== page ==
Tuesday, February 7, 2012

A Heart Full of Thanks -- Continuing to Count One Thousand Gifts (308-320)

Lately, life has felt heavy-hearted, sad, melancholy, just a bit depressing.  With a diagnosis of Parkinson's for my brother-in-law, I have watched with compassion as my husband has dealt with losing a part of his brother he never expected to lose.  You see his brother's Parkinson's has dealt a powerful blow.  Although not experiencing tremors, Bob's brother has experienced sudden onset of dementia, forgetting how to do all the things he loves -- reading is difficult, writing poetry a non-event now, the computer is strange to him, words don't come easily to this man who is/was a masterful wordsmith, his gifts of music are no longer heard.

We're traveling to their once a month to help our sister-in-law experience some rest and a respite from her daily caregiver responsibilities.  And when we return home from this 5-hour trip, our hearts are breaking and heavy.  We can't fix this problem, and we can't make it even a bit better.

And yet we find ourselves compelled by 1 Thessalonians 5:18 to give thanks for abundant gifts while we've shared time with our brother and his wife.  Thanks are given for so many things that I think I'll list them here as I continue to count 1000 gifts with Ann Voskamp:

308.  Hearing Jim (our brother) laugh while he listens to our favorite family stories.
309.  Jim's joy at hearing music played.
310.  Celebrating Jim's success when he finally puts together something he wants to say.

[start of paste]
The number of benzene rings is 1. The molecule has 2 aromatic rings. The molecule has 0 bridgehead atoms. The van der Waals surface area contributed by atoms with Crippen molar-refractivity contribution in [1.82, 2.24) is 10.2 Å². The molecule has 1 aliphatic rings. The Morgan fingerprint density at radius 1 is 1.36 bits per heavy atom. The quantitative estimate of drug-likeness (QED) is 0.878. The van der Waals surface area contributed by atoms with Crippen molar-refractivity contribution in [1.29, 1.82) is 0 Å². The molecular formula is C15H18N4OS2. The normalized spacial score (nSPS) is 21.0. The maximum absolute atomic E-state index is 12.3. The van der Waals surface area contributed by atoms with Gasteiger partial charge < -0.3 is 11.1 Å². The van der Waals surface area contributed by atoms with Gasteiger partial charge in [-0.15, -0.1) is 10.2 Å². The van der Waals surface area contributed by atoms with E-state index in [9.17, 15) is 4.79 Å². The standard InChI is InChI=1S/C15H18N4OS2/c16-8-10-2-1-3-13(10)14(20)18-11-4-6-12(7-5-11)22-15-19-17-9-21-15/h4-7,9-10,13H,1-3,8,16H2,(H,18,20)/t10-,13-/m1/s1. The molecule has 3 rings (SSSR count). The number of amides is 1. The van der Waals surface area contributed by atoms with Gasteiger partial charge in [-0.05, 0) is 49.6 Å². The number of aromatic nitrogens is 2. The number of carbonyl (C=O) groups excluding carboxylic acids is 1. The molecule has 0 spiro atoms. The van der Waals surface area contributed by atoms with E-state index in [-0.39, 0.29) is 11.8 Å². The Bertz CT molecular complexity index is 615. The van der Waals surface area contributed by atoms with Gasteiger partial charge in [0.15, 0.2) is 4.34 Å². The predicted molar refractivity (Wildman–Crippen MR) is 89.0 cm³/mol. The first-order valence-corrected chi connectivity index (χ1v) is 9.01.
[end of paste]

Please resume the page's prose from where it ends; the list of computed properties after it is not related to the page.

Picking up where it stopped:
311.  Helen's love for Jim.
312.  Helen's ability to stay calm in most situations while she cares for Him.
313.  Our ability to travel and be with them and help in any way we can.
314.  God's Word which continues to guide us daily.
315.  Paul's writings in 1 Thessalonians.
316.  My continued and amazing recovery following spine surgery.
317.  Husband Bob's amazingly large heart for his brother.
318.  Grace in abundance in our lives as we do what we can.
319.  Support of our own local Parkinson's Foundation office to help educate us on our role in this family situation.
320.  Ann Voskamp for setting me on the road to seeing the many gifts in my world.

Linking up with Ann over at A Holy Experience.  Won't you come and join us?


  1. I'm sorry to hear this, Sherrey. My mother has Alzheimers so I know how devastating it is to see someone forget how to walk or eat and be unable to finish a sentence. I also count our blessings, and there are still many. My heart goes out to your family.

  2. I am sorry Sherrey. It must be so hard to see your brother-in-law struggle with this. But even in the midst of sorrow and pain, there are so many blessings. Thankful you are looking and finding them!


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